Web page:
15 Feb 2023

How to apply real circularity to your business? 

Rachel Kan, founder of Circular Earth, Pure London

Rachel Sheila Kan is a Sustainable Fashion Consultant and Founder of Circular Earth, that supports businesses to embrace circularity and move forward in their sustainability journey.


In her live seminar at Pure London, she encouraged brands and retailers to see circularity as a regenerative process and consider different ways of operating their business.


She said some of our waste can become food and fuel for other industries, and that a lot of people are utilising waste from one industry to create amazing new stuff.


From water consumption to where you source your energy from and your social impact, many elements come into play when adopting circular economy principles into your business.


“Circularity is more than just a product. A lot of times people focus on products as being what needs to become circular, but it’s good to have a whole system’s perspective.” Rachel Kan



Circularity is also part of how we create companies, how we can create new business functions that work for the future and are nor only about GDP.  Growth is necessary but one thing that is underestimated is locality. Your business can be part of generating economies all over the world. This is a huge element of circularity that is lost in today’s world of constant focus on products and materials.


“Where do your products come from and how is your business impacting communities in that area?” Rachel Kan


Rachel has worked with Ken Alston on the original Cradle to Cradle model, and he joined the Pure London seminar virtually. He said that we are arguably less sustainable now than when the World Commission on Environment and Development first coined the phrase Sustainable Development in 1987.

The definition at the time was all about meeting today’s needs without compromising the ability of future generations to meet their own needs. Ken mentioned that most people have a simplistic notion of sustainability. It’s often depicted as an equilateral triangle with three Ps – People, Planet and Profit.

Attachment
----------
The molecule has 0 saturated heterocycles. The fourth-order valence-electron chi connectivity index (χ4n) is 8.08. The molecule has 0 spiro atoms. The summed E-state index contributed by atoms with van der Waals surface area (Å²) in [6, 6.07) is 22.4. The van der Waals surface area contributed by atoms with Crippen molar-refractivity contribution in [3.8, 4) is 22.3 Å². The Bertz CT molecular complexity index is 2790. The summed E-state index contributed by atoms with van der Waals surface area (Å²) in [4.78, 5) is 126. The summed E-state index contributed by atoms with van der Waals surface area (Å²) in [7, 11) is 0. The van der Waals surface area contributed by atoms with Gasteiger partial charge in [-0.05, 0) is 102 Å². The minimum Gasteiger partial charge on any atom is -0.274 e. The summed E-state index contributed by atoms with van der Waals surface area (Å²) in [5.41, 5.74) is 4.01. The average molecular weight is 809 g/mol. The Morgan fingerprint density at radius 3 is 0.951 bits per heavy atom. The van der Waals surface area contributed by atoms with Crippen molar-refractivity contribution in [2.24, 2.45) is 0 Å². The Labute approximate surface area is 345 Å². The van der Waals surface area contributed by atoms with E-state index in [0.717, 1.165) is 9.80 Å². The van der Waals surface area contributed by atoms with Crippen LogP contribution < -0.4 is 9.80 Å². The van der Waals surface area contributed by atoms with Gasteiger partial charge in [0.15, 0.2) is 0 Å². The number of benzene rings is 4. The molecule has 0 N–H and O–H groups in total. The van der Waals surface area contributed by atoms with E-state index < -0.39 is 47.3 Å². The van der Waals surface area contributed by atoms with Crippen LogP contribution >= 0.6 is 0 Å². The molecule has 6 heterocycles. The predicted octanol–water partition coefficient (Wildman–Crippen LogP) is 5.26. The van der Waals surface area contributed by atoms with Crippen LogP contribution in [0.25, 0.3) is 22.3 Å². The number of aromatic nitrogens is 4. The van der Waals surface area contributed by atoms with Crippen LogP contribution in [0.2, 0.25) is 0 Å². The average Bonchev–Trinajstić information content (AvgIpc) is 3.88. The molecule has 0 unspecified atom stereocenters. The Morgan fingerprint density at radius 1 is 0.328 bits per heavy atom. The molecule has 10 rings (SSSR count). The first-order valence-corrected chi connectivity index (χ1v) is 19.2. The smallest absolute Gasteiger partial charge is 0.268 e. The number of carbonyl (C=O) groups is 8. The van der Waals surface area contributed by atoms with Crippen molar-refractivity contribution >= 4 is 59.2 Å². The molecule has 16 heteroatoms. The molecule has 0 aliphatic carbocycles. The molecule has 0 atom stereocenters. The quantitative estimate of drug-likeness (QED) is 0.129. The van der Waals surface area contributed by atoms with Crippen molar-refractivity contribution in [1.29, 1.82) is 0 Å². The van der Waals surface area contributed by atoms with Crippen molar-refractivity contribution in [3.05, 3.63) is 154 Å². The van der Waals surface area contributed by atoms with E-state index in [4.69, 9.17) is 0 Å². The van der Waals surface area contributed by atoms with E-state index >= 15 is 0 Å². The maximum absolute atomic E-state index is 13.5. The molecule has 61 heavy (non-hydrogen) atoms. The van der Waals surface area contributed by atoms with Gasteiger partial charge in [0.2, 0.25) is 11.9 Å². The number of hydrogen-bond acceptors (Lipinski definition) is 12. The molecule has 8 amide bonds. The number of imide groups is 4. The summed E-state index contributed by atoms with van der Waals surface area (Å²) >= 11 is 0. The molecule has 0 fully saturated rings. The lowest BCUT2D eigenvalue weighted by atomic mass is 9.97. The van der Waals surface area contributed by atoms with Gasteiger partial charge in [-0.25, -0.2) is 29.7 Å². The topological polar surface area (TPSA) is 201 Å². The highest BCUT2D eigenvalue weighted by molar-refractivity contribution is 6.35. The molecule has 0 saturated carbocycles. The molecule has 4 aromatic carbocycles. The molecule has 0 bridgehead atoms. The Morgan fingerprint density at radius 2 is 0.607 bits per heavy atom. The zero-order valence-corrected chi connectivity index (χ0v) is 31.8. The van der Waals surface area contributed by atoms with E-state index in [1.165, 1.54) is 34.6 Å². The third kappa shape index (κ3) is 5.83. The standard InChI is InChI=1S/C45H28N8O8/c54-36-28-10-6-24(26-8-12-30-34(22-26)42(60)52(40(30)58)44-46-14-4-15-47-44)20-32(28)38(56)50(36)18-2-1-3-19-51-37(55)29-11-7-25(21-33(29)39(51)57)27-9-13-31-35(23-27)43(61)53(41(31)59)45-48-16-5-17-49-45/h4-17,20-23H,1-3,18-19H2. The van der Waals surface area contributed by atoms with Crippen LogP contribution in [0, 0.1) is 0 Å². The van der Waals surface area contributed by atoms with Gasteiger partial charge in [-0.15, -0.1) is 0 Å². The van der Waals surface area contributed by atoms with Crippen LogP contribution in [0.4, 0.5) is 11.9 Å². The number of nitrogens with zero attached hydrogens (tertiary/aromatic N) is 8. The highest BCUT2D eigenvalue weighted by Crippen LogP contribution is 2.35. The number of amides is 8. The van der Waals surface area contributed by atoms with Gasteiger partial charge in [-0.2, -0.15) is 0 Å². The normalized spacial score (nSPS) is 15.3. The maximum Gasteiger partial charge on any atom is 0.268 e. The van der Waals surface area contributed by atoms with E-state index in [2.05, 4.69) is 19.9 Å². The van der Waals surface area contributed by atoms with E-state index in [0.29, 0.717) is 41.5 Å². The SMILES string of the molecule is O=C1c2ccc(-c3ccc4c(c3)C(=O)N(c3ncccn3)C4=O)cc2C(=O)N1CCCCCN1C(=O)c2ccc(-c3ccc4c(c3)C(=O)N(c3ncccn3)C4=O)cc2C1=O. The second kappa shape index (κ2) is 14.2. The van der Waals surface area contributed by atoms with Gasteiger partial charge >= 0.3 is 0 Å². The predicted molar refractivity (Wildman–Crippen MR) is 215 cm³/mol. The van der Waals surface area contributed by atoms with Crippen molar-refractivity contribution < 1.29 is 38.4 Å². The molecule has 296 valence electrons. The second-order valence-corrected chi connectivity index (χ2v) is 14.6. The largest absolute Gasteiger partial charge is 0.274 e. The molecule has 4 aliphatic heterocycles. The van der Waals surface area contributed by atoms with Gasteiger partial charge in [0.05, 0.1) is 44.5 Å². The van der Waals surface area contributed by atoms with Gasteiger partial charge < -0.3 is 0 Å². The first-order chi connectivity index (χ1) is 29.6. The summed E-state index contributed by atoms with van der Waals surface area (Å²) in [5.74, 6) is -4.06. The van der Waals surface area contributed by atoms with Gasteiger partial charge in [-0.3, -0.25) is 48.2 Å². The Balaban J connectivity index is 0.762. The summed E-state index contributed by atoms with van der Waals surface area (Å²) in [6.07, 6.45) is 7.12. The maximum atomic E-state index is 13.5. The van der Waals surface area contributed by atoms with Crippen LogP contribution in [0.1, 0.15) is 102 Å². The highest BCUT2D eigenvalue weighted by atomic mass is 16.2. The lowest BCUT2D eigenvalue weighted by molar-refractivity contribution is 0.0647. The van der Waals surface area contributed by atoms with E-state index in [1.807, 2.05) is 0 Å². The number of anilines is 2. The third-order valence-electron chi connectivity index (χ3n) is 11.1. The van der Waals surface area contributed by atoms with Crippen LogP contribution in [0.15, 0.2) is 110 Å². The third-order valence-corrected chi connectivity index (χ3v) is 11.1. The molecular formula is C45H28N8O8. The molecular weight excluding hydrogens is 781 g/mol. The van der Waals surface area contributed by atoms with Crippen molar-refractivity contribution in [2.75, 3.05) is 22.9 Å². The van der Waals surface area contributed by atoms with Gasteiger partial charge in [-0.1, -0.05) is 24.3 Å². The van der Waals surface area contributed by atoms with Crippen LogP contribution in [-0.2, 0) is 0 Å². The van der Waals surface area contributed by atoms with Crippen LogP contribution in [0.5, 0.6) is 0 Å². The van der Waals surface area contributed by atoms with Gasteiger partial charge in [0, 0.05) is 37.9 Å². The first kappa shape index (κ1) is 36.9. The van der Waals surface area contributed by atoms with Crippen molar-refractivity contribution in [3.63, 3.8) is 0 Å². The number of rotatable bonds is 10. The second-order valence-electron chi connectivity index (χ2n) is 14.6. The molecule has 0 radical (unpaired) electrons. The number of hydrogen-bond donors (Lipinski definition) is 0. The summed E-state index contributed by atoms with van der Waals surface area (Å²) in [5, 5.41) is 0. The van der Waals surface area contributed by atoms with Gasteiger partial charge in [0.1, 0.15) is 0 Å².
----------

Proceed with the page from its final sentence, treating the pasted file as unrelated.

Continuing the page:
This is a flat two-dimensional model that doesn’t give you any real clues about what to do when facing the complexities of the real world. Circularity isn’t automatically sustainable, it’s important to build multi-dimensional models with a combination of both circularity and sustainability. Ken Alston’s work is about developing an approach of looking deeply at how nature is self-sustaining.


“Personally, I'm very optimistic about designing a more sustainable future. There's a new dissatisfaction with the status quo. There are new emergence standards, new behaviours, new markets, and new companies.” Ken Alston


Rachel compares circularity to a tree recreating synergy, where CO2 is transformed into oxygen, so it’s important to contemplate the many ways a business can make the world a better place, by creating constant positive or recessionary benefits. It’s all about moving away from the liner economy and increasing the beneficial impact with sustainably circular business models.


“Circularity is a journey, a constant learning journey. You can be part of this change.” Rachel Kan


There’s currently a strong interest in ESG, from legislation to policies and financial systems, so it’s important to consider what your business is doing about sustainability and circularity.  



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